Fuels used for road transport in the EU have to meet strict quality requirements to protect human health and the environment and make sure that vehicles can safely travel from one country to another.
Common fuel quality rules help
EU legislation, the Fuel Quality Directive, requires a reduction of the greenhouse gas intensity of transport fuels by a minimum of 6% by 2020. Together with the Renewable Energy Directive, it also regulates the sustainability of biofuels.
The Fuel Quality Directive applies to
The greenhouse gas intensity of fuels is calculated on a life-cycle basis, covering emissions from extraction, processing and distribution. Emissions reductions are calculated from a 2010 baseline.
The 6% reduction target is likely to be mainly achieved through
Council Directive (EU) 2015/652 defines the method to be applied and the details for the reporting of the greenhouse gas intensity of fuels. Member States have been required to apply these rules since 21 April 2017.
There are currently no plans to extend the greenhouse gas reduction target beyond the year 2020. Instead, the Commission has proposed to address the decarbonisation of transport fuels after 2020 in the framework of a revised Renewable Energy Directive.
For biofuels to count towards the greenhouse gas emission reduction targets, they must meet certain sustainability criteria to minimise the undesired impacts from their production.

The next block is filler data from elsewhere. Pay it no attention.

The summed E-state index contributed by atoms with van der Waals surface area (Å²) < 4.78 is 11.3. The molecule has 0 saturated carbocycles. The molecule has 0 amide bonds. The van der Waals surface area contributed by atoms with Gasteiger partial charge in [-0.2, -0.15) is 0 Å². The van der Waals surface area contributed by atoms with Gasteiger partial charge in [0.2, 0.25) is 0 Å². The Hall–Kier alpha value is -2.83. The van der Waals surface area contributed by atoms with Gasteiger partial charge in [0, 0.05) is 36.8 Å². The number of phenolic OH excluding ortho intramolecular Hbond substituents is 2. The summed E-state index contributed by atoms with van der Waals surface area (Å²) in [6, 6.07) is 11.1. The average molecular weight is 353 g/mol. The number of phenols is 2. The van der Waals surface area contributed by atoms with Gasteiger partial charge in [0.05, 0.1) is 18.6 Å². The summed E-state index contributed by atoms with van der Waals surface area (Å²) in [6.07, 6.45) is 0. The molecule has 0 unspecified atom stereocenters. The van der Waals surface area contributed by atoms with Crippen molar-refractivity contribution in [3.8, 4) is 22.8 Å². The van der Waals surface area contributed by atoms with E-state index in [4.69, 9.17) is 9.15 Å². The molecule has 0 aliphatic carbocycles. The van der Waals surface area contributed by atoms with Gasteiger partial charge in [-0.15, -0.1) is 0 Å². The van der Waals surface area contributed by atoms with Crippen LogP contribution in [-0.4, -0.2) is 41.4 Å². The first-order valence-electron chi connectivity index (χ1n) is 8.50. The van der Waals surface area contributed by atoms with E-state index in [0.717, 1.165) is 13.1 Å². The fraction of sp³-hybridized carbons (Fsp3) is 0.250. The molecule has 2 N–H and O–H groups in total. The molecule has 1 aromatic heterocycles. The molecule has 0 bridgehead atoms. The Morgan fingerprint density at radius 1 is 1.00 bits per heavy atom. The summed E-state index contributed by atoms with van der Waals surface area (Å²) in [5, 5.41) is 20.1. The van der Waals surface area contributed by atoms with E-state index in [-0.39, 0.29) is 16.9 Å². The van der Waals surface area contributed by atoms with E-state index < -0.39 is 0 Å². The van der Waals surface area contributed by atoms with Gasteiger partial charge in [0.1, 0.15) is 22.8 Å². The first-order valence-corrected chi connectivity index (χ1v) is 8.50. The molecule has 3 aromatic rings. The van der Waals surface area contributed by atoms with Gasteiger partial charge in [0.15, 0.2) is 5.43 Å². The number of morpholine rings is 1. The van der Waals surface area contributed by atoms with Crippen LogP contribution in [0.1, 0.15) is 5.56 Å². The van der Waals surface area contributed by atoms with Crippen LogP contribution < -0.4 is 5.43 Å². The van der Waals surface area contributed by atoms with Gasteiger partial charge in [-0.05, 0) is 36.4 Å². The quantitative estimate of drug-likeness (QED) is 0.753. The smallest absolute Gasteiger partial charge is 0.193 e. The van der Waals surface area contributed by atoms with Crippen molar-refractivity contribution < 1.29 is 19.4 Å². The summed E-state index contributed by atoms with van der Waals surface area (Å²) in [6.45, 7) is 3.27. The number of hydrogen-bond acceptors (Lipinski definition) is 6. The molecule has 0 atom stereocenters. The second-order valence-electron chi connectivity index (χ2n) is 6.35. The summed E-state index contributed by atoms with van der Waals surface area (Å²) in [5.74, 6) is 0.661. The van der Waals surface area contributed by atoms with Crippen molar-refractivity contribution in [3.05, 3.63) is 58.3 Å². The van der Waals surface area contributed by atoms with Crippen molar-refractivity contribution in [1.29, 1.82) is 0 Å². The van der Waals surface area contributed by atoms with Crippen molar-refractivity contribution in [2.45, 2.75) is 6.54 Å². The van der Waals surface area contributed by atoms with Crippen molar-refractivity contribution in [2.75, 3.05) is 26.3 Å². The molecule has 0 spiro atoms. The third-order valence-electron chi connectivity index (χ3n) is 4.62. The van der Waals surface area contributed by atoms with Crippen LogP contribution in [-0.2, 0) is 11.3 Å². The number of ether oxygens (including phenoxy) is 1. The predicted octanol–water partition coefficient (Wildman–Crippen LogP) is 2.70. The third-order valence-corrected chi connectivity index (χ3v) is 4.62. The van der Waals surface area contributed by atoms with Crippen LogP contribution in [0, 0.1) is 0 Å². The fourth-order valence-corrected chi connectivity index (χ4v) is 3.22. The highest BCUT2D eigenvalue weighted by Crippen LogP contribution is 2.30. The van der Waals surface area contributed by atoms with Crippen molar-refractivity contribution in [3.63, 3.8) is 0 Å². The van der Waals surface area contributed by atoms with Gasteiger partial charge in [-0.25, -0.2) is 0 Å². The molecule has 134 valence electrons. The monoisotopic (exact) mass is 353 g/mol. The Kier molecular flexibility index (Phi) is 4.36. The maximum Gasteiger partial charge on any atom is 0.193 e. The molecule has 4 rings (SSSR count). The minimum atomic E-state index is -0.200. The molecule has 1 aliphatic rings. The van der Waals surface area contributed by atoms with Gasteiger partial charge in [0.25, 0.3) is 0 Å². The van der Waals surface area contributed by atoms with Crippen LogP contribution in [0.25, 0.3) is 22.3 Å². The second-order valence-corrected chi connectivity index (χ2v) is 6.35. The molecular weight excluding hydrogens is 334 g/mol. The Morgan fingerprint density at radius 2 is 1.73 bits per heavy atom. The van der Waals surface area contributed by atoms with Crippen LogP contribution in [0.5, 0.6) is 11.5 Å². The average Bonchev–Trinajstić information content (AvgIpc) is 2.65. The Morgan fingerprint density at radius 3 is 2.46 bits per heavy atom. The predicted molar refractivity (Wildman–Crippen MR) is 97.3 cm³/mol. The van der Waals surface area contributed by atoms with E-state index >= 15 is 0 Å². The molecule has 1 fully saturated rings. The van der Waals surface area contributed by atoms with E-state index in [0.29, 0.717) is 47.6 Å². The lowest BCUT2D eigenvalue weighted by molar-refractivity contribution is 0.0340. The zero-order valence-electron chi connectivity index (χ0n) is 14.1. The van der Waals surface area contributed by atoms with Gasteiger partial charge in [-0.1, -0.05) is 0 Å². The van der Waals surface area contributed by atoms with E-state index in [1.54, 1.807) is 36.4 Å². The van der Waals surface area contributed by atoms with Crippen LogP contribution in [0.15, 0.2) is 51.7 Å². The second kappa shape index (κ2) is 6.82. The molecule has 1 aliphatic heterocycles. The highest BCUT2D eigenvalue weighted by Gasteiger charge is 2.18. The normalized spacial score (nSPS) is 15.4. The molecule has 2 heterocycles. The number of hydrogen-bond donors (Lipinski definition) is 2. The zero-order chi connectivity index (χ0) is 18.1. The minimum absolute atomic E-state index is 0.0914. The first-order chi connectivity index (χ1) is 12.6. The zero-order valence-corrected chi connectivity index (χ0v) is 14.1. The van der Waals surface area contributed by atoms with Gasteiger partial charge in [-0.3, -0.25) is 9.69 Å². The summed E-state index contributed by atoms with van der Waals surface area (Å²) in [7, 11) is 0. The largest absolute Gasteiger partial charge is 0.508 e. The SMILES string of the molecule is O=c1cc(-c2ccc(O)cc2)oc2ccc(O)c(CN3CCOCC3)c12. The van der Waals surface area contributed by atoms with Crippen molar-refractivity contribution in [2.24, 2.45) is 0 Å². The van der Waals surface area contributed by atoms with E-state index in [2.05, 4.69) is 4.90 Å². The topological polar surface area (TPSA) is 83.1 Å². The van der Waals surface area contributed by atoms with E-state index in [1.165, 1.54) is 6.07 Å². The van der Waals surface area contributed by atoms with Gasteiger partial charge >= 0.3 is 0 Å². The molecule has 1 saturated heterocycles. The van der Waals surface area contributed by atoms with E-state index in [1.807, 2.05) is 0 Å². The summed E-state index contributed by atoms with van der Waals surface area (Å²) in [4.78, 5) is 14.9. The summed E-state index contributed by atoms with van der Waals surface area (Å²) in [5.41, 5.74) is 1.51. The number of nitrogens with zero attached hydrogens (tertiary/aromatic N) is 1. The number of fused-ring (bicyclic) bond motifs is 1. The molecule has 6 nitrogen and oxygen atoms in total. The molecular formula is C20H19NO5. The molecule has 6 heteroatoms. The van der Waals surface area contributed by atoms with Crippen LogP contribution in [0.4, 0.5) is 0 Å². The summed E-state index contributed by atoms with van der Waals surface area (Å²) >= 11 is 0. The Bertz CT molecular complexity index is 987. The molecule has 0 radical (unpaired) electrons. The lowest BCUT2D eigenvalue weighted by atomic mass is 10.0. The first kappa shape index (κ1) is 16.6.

The Fuel Quality Directive and the Renewable Energy Directive set out the following requirements:
As global demand for biofuels rises, their production can contribute to the conversion of land such as forests and wetlands into agricultural land, leading to increased greenhouse gas emissions.
These emissions from indirect land use change (ILUC) can significantly reduce or even wipe out the greenhouse gas savings from biofuels.
To account for this, the amount of biofuels produced from cereal and other starch-rich crops, sugars and oil crops and from energy crops grown on agricultural land that can be counted as a source of renewable energy is limited to 7% of the energy in transport in the Member States in 2020.
The legislation also governs other elements of fuel quality, primarily linked to air pollutant emissions.
Thanks to the mandatory reduction of the sulphur content under the Fuel Quality Directive, by 2009 the average sulphur content of petrol and diesel was below 10 ppm.
These documents were developed for the environmental and health risk assessment of metallic fuel additives currently available or expected to be on the market in the future.